a) \(\frac{n^2 π^2 \hbar^2}{a^2}\)

b) \(\frac{n π \hbar}{a}\)

c) \(\frac{n^2 \hbar^2}{a^2}\)

d) 0

View Answer

Explanation: The momentum operator is -iħ\(\frac{d}{dx}\rightarrow \lt p_x^2 \gt = \int_0^a[(\frac{2}{a})^{\frac{1}{2}}\) sin \(\frac{n \pi x}{a}] \int_0^a[(\frac{2}{a})^{\frac{1}{2}}\) sin \(\frac{n \pi x}{a}]\)(-iħ\(\frac{d}{dx})^2 ((\frac{2}{a})^{\frac{1}{2}}\) sin \(\frac{n \pi x}{a})\)dx – → The double derivative gives back the sin term, which after simplification yields \(\lt p_x^2 \gt = \frac{n^2 π^2 \hbar^2}{a^2}\).

5. What is the standard deviation in momentum for a particle in a one-dimension box?

a) \(\frac{n^2 π^2 \hbar^2}{a^2}\)

b) \(\frac{n π \hbar}{a}\)

c) 0

d) \(\frac{n^2 \hbar^2}{a^2}\)

View Answer

Explanation: Δp

_{x}= \(\sqrt{(\lt p_x^2 \gt – \lt p_x \gt^2)^\frac{1}{2}} = \sqrt{\frac{n^2 π^2 \hbar^2}{a^2}-0} = \frac{n \pi h}{a}\)

6. What is the ground state energy (in Joules) for an electron that is confined to a potential well of width 0.4nm?

a) 1.506 × 10^{-18} J

b) 3.765 × 10^{-19} J

c) 1.506 × 10^{18} J

d) 7.534 × 10^{-20} J

View Answer

Explanation: Plugging into the energy equation E

_{n}= \(\frac{h^2 n^2}{8ma^2}\) for n = 1 gives E

_{n}= \(\frac{(6.626×10^{-34} Js)^2(1)^2}{8×(9.109×10^{-31} kg)×(0.2×10^{-9} m)^2}\) = 1.506×10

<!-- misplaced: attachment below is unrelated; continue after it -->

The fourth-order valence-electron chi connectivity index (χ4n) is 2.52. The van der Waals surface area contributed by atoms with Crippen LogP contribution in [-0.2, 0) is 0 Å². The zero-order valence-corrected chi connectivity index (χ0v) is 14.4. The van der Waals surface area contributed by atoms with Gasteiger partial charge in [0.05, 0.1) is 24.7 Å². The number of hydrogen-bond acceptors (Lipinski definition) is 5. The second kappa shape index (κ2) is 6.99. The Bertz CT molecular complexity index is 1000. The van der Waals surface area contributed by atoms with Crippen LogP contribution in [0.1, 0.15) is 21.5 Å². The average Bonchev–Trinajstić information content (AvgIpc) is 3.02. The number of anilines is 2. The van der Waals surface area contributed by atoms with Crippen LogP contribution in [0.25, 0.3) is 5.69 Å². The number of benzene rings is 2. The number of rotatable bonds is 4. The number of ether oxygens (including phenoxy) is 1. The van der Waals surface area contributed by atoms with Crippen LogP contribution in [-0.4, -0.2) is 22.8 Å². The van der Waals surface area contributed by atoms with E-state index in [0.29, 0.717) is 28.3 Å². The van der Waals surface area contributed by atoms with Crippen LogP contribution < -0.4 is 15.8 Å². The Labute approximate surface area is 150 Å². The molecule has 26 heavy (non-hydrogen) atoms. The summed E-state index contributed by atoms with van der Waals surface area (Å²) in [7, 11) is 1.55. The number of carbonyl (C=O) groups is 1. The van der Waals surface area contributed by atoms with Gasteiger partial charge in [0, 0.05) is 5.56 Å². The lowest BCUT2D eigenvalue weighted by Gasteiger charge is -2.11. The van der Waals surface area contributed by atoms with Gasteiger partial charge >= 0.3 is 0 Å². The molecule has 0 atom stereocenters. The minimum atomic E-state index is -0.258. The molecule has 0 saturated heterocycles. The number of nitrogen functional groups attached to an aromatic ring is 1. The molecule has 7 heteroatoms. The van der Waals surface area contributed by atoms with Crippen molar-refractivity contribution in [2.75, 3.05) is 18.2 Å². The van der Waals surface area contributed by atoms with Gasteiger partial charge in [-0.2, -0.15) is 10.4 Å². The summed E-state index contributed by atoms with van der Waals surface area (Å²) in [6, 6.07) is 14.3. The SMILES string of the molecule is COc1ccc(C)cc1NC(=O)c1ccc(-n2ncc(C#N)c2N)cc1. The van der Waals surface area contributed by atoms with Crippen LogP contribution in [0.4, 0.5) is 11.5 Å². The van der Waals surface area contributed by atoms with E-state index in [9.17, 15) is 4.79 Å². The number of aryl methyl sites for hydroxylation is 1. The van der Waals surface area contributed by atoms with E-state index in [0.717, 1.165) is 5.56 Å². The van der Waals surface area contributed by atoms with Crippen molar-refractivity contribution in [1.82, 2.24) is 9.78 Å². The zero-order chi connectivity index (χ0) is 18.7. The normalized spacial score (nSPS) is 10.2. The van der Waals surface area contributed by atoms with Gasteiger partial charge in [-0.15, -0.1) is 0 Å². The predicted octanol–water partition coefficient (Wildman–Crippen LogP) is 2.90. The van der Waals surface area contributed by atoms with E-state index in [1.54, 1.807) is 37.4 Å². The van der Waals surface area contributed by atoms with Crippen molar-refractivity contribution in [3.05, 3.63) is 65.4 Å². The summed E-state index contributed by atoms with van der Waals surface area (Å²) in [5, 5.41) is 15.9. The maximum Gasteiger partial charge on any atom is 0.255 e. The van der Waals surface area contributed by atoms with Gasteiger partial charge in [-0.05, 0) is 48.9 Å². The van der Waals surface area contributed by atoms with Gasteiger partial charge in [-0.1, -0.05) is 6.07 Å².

^{-18}J

7. For a particle in aa box with wavefunction φ(x) = B sin \(\frac{nπx}{a}\), what is the constant B?

a) \((\frac{2}{a})^\frac{1}{2}\)

b) \((\frac{1}{a})\)

c) 1

d) (2πa)^{1/2}

View Answer

Explanation: For a normalized wavefunction, \(\int_0^a\) φ

^{*}(x)φ(x)dx = |B|

^{2}\(\int_0^a\)(sin

^{2}\((\frac{n\pi x}{a}))\)dx — → Using double angle formula this is broken up and integrated to give |B|

^{2}\(\frac{a}{2}\) = 1—→ B = \((\frac{2}{a})^{\frac{1}{2}} \)

8. An electron moves freely with kinetic energy E = 100 eV in region 1, where the potential energy is 0. It suddenly encounters an increasing potential until V = 75 eV in region 2, which slows it down. In region 3, it continues to move with the same total energy and constant potential of V = 75 eV. What is the wavefunction form in region 1?